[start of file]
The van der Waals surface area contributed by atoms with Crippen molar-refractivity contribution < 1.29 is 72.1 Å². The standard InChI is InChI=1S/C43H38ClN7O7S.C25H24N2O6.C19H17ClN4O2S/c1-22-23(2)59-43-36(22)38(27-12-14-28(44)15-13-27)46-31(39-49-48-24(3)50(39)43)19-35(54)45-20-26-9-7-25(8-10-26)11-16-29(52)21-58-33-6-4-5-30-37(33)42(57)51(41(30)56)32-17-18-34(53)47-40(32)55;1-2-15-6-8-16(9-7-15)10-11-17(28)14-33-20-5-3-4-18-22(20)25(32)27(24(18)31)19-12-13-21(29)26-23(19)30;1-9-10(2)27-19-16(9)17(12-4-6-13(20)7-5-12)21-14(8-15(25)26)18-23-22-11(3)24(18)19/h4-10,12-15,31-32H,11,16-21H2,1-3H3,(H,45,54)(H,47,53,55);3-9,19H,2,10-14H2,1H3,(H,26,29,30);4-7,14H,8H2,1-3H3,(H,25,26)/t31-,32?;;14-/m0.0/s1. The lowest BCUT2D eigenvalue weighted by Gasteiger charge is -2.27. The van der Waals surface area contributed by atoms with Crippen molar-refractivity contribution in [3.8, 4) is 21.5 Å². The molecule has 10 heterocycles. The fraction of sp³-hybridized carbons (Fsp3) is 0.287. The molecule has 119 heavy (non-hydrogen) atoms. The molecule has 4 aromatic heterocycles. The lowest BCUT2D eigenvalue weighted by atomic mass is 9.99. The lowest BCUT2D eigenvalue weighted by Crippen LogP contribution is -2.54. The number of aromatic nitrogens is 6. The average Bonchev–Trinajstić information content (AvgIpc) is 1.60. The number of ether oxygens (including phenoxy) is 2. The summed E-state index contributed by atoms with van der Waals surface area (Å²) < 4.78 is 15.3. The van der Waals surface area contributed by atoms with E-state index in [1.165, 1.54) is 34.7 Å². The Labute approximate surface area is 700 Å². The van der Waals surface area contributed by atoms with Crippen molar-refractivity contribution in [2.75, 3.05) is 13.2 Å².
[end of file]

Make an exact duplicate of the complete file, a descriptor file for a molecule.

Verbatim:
The van der Waals surface area contributed by atoms with Crippen molar-refractivity contribution < 1.29 is 72.1 Å². The standard InChI is InChI=1S/C43H38ClN7O7S.C25H24N2O6.C19H17ClN4O2S/c1-22-23(2)59-43-36(22)38(27-12-14-28(44)15-13-27)46-31(39-49-48-24(3)50(39)43)19-35(54)45-20-26-9-7-25(8-10-26)11-16-29(52)21-58-33-6-4-5-30-37(33)42(57)51(41(30)56)32-17-18-34(53)47-40(32)55;1-2-15-6-8-16(9-7-15)10-11-17(28)14-33-20-5-3-4-18-22(20)25(32)27(24(18)31)19-12-13-21(29)26-23(19)30;1-9-10(2)27-19-16(9)17(12-4-6-13(20)7-5-12)21-14(8-15(25)26)18-23-22-11(3)24(18)19/h4-10,12-15,31-32H,11,16-21H2,1-3H3,(H,45,54)(H,47,53,55);3-9,19H,2,10-14H2,1H3,(H,26,29,30);4-7,14H,8H2,1-3H3,(H,25,26)/t31-,32?;;14-/m0.0/s1. The lowest BCUT2D eigenvalue weighted by Gasteiger charge is -2.27. The van der Waals surface area contributed by atoms with Crippen molar-refractivity contribution in [3.8, 4) is 21.5 Å². The molecule has 10 heterocycles. The fraction of sp³-hybridized carbons (Fsp3) is 0.287. The molecule has 119 heavy (non-hydrogen) atoms. The molecule has 4 aromatic heterocycles. The lowest BCUT2D eigenvalue weighted by atomic mass is 9.99. The lowest BCUT2D eigenvalue weighted by Crippen LogP contribution is -2.54. The number of aromatic nitrogens is 6. The average Bonchev–Trinajstić information content (AvgIpc) is 1.60. The number of ether oxygens (including phenoxy) is 2. The summed E-state index contributed by atoms with van der Waals surface area (Å²) < 4.78 is 15.3. The van der Waals surface area contributed by atoms with E-state index in [1.165, 1.54) is 34.7 Å². The Labute approximate surface area is 700 Å². The van der Waals surface area contributed by atoms with Crippen molar-refractivity contribution in [2.75, 3.05) is 13.2 Å².